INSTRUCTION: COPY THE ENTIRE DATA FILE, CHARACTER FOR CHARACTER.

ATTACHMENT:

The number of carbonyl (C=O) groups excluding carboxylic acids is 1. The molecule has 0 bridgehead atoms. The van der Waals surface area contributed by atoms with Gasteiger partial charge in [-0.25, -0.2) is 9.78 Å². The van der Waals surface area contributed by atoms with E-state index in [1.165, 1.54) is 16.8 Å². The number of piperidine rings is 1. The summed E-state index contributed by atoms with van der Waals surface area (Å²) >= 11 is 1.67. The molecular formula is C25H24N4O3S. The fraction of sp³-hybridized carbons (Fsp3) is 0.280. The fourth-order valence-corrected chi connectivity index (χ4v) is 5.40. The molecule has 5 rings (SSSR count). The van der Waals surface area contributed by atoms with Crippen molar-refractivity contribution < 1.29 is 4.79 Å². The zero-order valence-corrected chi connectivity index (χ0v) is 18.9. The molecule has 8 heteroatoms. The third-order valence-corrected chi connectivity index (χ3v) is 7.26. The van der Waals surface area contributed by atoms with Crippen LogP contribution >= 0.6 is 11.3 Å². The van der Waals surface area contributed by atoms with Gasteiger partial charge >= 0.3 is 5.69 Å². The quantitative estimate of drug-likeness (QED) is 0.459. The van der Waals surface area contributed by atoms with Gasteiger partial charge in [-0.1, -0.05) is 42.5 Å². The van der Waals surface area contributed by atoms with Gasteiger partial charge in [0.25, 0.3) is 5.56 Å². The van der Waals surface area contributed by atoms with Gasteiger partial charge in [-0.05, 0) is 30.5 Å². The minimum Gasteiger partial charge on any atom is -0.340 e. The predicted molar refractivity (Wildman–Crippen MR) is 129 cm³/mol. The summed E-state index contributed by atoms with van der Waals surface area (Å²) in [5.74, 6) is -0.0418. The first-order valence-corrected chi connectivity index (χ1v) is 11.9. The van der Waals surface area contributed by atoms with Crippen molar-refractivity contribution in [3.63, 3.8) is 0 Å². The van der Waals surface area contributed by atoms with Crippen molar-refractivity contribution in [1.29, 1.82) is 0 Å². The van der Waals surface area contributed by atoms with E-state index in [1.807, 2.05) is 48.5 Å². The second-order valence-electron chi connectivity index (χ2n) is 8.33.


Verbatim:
The number of carbonyl (C=O) groups excluding carboxylic acids is 1. The molecule has 0 bridgehead atoms. The van der Waals surface area contributed by atoms with Gasteiger partial charge in [-0.25, -0.2) is 9.78 Å². The van der Waals surface area contributed by atoms with E-state index in [1.165, 1.54) is 16.8 Å². The number of piperidine rings is 1. The summed E-state index contributed by atoms with van der Waals surface area (Å²) >= 11 is 1.67. The molecular formula is C25H24N4O3S. The fraction of sp³-hybridized carbons (Fsp3) is 0.280. The fourth-order valence-corrected chi connectivity index (χ4v) is 5.40. The molecule has 5 rings (SSSR count). The van der Waals surface area contributed by atoms with Crippen molar-refractivity contribution < 1.29 is 4.79 Å². The zero-order valence-corrected chi connectivity index (χ0v) is 18.9. The molecule has 8 heteroatoms. The third-order valence-corrected chi connectivity index (χ3v) is 7.26. The van der Waals surface area contributed by atoms with Crippen LogP contribution >= 0.6 is 11.3 Å². The van der Waals surface area contributed by atoms with Gasteiger partial charge >= 0.3 is 5.69 Å². The quantitative estimate of drug-likeness (QED) is 0.459. The van der Waals surface area contributed by atoms with Gasteiger partial charge in [-0.1, -0.05) is 42.5 Å². The van der Waals surface area contributed by atoms with Gasteiger partial charge in [0.25, 0.3) is 5.56 Å². The van der Waals surface area contributed by atoms with Gasteiger partial charge in [-0.05, 0) is 30.5 Å². The minimum Gasteiger partial charge on any atom is -0.340 e. The predicted molar refractivity (Wildman–Crippen MR) is 129 cm³/mol. The summed E-state index contributed by atoms with van der Waals surface area (Å²) in [5.74, 6) is -0.0418. The first-order valence-corrected chi connectivity index (χ1v) is 11.9. The van der Waals surface area contributed by atoms with Crippen molar-refractivity contribution in [3.63, 3.8) is 0 Å². The van der Waals surface area contributed by atoms with Crippen molar-refractivity contribution in [1.29, 1.82) is 0 Å². The van der Waals surface area contributed by atoms with E-state index in [1.807, 2.05) is 48.5 Å². The second-order valence-electron chi connectivity index (χ2n) is 8.33.